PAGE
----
The white tiger
Off-white coat and... blue eyes
The “tiger” species is divided into 9 subspecies, 3 of which are already extinct (Caspian, Java and Bali Tigers). The 6 others are all in great danger of extinction because of hunting, poaching and their vanishing habitat. Numbering 100,000 in 1900, there currently remain no more than 3,500 in the wild.
The Bengal Tiger measures 2m50 to 3 m and weighs in average 225 kg for the male and 135 kg for the female. It hunts deer, wild boar and even buffalo, lying in wait, especially at dusk, in a huge territory – of up to 100 km2 – of forests, savannahs and marshes.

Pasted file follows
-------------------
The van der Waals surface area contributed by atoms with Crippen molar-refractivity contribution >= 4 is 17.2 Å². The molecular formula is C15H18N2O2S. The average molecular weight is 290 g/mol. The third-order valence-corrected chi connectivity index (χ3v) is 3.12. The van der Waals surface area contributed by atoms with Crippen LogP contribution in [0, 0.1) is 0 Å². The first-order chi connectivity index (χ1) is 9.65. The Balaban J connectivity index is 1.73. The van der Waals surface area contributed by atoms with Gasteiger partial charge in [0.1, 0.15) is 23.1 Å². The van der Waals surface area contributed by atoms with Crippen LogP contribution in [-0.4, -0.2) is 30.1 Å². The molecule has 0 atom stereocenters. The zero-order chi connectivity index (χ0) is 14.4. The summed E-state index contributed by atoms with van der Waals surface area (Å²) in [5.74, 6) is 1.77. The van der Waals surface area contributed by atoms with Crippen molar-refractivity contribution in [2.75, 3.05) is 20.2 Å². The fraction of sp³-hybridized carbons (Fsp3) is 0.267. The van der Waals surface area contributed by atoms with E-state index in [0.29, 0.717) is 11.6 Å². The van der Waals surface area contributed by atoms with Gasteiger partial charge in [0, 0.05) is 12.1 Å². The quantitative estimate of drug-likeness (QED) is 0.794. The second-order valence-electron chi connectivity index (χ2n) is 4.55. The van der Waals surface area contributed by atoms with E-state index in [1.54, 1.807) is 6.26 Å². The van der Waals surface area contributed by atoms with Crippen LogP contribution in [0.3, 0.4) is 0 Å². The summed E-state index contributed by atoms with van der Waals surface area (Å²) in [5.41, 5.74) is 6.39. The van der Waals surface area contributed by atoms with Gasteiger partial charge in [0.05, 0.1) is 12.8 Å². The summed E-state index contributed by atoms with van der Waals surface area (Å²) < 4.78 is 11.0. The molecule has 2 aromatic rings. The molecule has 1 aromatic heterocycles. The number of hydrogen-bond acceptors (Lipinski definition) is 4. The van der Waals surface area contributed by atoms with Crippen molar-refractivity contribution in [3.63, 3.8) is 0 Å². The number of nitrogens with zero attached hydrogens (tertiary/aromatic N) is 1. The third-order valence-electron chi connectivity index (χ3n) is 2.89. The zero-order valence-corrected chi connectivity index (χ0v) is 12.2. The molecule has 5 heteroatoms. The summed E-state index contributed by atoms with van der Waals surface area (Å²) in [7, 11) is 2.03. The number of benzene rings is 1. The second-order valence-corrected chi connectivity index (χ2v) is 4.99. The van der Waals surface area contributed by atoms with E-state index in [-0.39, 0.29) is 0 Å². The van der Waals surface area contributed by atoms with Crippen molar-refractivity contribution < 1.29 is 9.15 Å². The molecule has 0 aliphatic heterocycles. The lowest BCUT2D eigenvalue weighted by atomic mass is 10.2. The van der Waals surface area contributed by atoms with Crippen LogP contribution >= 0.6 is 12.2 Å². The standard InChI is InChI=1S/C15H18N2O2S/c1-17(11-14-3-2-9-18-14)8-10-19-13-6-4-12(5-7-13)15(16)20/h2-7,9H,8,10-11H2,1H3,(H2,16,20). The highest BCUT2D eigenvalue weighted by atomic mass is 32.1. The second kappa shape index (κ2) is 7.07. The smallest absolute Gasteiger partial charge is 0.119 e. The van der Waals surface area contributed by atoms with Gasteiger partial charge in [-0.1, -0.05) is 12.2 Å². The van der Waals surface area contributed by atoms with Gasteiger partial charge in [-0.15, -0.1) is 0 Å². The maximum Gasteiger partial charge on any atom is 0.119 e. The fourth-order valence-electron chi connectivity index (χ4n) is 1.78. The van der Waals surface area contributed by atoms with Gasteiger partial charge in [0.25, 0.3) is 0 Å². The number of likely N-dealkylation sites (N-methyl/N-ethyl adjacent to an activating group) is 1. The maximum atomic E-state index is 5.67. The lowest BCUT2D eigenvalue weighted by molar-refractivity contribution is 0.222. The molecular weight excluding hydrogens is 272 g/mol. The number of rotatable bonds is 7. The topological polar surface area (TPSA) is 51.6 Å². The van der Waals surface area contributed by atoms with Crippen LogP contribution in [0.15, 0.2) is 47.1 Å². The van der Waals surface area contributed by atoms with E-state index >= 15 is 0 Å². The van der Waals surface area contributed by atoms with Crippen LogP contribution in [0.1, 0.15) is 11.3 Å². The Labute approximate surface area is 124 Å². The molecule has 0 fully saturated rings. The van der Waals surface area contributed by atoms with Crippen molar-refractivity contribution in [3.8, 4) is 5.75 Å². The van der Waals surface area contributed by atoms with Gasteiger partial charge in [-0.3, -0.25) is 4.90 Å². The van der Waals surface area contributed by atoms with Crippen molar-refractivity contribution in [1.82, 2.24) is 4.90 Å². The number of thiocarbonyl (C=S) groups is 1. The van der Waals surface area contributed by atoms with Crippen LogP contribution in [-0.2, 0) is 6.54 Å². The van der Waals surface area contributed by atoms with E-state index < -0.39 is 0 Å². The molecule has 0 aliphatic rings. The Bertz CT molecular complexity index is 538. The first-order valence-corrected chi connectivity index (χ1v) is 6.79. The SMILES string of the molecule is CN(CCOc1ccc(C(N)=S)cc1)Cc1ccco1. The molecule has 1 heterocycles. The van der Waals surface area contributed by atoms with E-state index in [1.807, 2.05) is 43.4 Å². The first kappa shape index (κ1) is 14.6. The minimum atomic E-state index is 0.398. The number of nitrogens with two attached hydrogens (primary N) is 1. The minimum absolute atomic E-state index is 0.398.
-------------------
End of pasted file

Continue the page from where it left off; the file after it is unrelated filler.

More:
The Bengal Tiger’s coat is normally orange with black stripes. However, following a genetic mutation (leucism), some of them, very rare in the wild, have a white coat broken with black or brown stripes… and blue eyes! Most white tigers therefore are bred in zoological gardens, where this mutation is being maintained through selected reproduction.
Two white tigers
Two white tigers live in the Jardin des Mondes. They are a brother (Mumbai) and a sister (Sanka).
An “endangered” species
- Name: White tiger
- Latin name: Panthera tigris mut.
- Origin: India, Bangladesh, Nepal, Burma
- IUCN status: Endangered (Panthera tigris)
- Cites: Appendix I